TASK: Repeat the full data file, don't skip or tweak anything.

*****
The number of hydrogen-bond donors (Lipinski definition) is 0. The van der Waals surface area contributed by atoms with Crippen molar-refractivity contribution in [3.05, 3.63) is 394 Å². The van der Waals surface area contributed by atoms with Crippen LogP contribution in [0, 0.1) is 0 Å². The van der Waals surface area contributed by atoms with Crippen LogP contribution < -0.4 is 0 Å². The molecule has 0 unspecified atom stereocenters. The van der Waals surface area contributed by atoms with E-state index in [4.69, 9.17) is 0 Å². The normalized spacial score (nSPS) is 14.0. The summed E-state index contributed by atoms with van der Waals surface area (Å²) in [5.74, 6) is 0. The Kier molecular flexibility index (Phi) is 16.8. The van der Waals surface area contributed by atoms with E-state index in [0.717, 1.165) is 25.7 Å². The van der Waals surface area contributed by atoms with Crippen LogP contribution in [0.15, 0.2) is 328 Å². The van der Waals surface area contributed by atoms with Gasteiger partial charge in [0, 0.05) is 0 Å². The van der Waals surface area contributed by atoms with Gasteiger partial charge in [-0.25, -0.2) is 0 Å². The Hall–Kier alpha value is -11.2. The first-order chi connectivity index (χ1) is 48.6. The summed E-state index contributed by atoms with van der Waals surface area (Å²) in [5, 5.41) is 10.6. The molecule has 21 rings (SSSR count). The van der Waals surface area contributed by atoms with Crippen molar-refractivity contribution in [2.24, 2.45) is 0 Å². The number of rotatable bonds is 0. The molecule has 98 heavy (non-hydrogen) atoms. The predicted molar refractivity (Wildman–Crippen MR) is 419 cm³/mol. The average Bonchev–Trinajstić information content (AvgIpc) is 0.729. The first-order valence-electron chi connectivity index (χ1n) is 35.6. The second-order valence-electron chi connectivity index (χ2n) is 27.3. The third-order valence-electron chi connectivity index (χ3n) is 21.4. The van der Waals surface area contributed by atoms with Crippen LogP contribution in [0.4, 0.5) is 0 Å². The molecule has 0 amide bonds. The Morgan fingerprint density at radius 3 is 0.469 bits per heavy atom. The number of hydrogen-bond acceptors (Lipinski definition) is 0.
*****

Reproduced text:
The number of hydrogen-bond donors (Lipinski definition) is 0. The van der Waals surface area contributed by atoms with Crippen molar-refractivity contribution in [3.05, 3.63) is 394 Å². The van der Waals surface area contributed by atoms with Crippen LogP contribution in [0, 0.1) is 0 Å². The van der Waals surface area contributed by atoms with Crippen LogP contribution < -0.4 is 0 Å². The molecule has 0 unspecified atom stereocenters. The van der Waals surface area contributed by atoms with E-state index in [4.69, 9.17) is 0 Å². The normalized spacial score (nSPS) is 14.0. The summed E-state index contributed by atoms with van der Waals surface area (Å²) in [5.74, 6) is 0. The Kier molecular flexibility index (Phi) is 16.8. The van der Waals surface area contributed by atoms with E-state index in [0.717, 1.165) is 25.7 Å². The van der Waals surface area contributed by atoms with Crippen LogP contribution in [0.15, 0.2) is 328 Å². The van der Waals surface area contributed by atoms with Gasteiger partial charge in [0, 0.05) is 0 Å². The van der Waals surface area contributed by atoms with Gasteiger partial charge in [-0.25, -0.2) is 0 Å². The Hall–Kier alpha value is -11.2. The first-order chi connectivity index (χ1) is 48.6. The summed E-state index contributed by atoms with van der Waals surface area (Å²) in [5, 5.41) is 10.6. The molecule has 21 rings (SSSR count). The van der Waals surface area contributed by atoms with Crippen molar-refractivity contribution in [2.24, 2.45) is 0 Å². The number of rotatable bonds is 0. The molecule has 98 heavy (non-hydrogen) atoms. The predicted molar refractivity (Wildman–Crippen MR) is 419 cm³/mol. The average Bonchev–Trinajstić information content (AvgIpc) is 0.729. The first-order valence-electron chi connectivity index (χ1n) is 35.6. The second-order valence-electron chi connectivity index (χ2n) is 27.3. The third-order valence-electron chi connectivity index (χ3n) is 21.4. The van der Waals surface area contributed by atoms with Crippen LogP contribution in [0.4, 0.5) is 0 Å². The molecule has 0 amide bonds. The Morgan fingerprint density at radius 3 is 0.469 bits per heavy atom. The number of hydrogen-bond acceptors (Lipinski definition) is 0.